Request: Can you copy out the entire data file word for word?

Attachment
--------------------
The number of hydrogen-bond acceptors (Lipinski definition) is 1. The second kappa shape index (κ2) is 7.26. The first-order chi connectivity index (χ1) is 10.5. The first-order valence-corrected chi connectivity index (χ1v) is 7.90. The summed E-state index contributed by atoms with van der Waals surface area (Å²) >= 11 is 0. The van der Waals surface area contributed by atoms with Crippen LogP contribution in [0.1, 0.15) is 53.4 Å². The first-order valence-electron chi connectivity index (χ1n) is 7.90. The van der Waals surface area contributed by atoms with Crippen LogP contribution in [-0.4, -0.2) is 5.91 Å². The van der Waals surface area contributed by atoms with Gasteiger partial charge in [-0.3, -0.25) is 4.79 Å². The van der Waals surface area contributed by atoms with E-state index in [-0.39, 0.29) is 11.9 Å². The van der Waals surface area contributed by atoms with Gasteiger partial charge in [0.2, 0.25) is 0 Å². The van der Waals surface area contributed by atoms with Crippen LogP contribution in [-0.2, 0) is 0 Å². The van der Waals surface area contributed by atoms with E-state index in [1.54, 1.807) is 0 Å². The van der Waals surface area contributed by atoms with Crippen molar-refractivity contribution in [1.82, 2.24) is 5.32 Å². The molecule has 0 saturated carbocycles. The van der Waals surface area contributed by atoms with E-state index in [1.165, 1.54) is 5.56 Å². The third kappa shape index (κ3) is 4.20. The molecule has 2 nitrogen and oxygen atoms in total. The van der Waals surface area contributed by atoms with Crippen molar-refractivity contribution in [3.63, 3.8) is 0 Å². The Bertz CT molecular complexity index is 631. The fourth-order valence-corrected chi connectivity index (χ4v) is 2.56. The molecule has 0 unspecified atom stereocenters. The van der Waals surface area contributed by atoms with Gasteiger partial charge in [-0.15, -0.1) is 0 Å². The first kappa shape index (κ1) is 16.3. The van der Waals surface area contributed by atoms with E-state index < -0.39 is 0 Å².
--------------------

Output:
The number of hydrogen-bond acceptors (Lipinski definition) is 1. The second kappa shape index (κ2) is 7.26. The first-order chi connectivity index (χ1) is 10.5. The first-order valence-corrected chi connectivity index (χ1v) is 7.90. The summed E-state index contributed by atoms with van der Waals surface area (Å²) >= 11 is 0. The van der Waals surface area contributed by atoms with Crippen LogP contribution in [0.1, 0.15) is 53.4 Å². The first-order valence-electron chi connectivity index (χ1n) is 7.90. The van der Waals surface area contributed by atoms with Crippen LogP contribution in [-0.4, -0.2) is 5.91 Å². The van der Waals surface area contributed by atoms with Gasteiger partial charge in [-0.3, -0.25) is 4.79 Å². The van der Waals surface area contributed by atoms with E-state index in [-0.39, 0.29) is 11.9 Å². The van der Waals surface area contributed by atoms with Gasteiger partial charge in [0.2, 0.25) is 0 Å². The van der Waals surface area contributed by atoms with Crippen LogP contribution in [-0.2, 0) is 0 Å². The van der Waals surface area contributed by atoms with E-state index in [1.54, 1.807) is 0 Å². The van der Waals surface area contributed by atoms with Crippen molar-refractivity contribution in [1.82, 2.24) is 5.32 Å². The molecule has 0 saturated carbocycles. The van der Waals surface area contributed by atoms with E-state index in [1.165, 1.54) is 5.56 Å². The third kappa shape index (κ3) is 4.20. The molecule has 2 nitrogen and oxygen atoms in total. The van der Waals surface area contributed by atoms with Crippen molar-refractivity contribution in [3.63, 3.8) is 0 Å². The Bertz CT molecular complexity index is 631. The fourth-order valence-corrected chi connectivity index (χ4v) is 2.56. The molecule has 0 unspecified atom stereocenters. The van der Waals surface area contributed by atoms with Gasteiger partial charge in [-0.15, -0.1) is 0 Å². The first kappa shape index (κ1) is 16.3. The van der Waals surface area contributed by atoms with E-state index < -0.39 is 0 Å².